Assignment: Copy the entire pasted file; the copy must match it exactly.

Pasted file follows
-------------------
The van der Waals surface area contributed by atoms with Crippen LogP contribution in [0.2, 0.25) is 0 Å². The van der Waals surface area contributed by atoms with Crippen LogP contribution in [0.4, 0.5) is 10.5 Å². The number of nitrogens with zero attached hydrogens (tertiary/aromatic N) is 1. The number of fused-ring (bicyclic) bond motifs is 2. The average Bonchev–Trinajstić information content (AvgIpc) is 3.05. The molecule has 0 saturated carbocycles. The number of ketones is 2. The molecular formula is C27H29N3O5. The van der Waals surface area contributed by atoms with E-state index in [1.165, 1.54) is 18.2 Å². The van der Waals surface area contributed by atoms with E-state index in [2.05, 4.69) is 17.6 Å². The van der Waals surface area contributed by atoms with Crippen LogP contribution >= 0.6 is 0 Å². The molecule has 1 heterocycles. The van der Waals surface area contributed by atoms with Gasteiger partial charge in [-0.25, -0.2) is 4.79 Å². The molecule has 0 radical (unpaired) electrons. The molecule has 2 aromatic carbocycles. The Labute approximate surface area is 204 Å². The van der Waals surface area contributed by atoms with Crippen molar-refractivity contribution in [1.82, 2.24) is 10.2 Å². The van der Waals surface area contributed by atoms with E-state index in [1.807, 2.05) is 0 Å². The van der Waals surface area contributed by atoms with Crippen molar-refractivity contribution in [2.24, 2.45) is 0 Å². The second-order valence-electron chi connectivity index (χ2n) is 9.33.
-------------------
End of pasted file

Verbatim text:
The van der Waals surface area contributed by atoms with Crippen LogP contribution in [0.2, 0.25) is 0 Å². The van der Waals surface area contributed by atoms with Crippen LogP contribution in [0.4, 0.5) is 10.5 Å². The number of nitrogens with zero attached hydrogens (tertiary/aromatic N) is 1. The number of fused-ring (bicyclic) bond motifs is 2. The average Bonchev–Trinajstić information content (AvgIpc) is 3.05. The molecule has 0 saturated carbocycles. The number of ketones is 2. The molecular formula is C27H29N3O5. The van der Waals surface area contributed by atoms with E-state index in [1.165, 1.54) is 18.2 Å². The van der Waals surface area contributed by atoms with E-state index in [2.05, 4.69) is 17.6 Å². The van der Waals surface area contributed by atoms with Crippen LogP contribution >= 0.6 is 0 Å². The molecule has 1 heterocycles. The van der Waals surface area contributed by atoms with Gasteiger partial charge in [-0.25, -0.2) is 4.79 Å². The molecule has 0 radical (unpaired) electrons. The molecule has 2 aromatic carbocycles. The Labute approximate surface area is 204 Å². The van der Waals surface area contributed by atoms with Crippen molar-refractivity contribution in [1.82, 2.24) is 10.2 Å². The van der Waals surface area contributed by atoms with E-state index in [1.807, 2.05) is 0 Å². The van der Waals surface area contributed by atoms with Crippen molar-refractivity contribution in [2.24, 2.45) is 0 Å². The second-order valence-electron chi connectivity index (χ2n) is 9.33.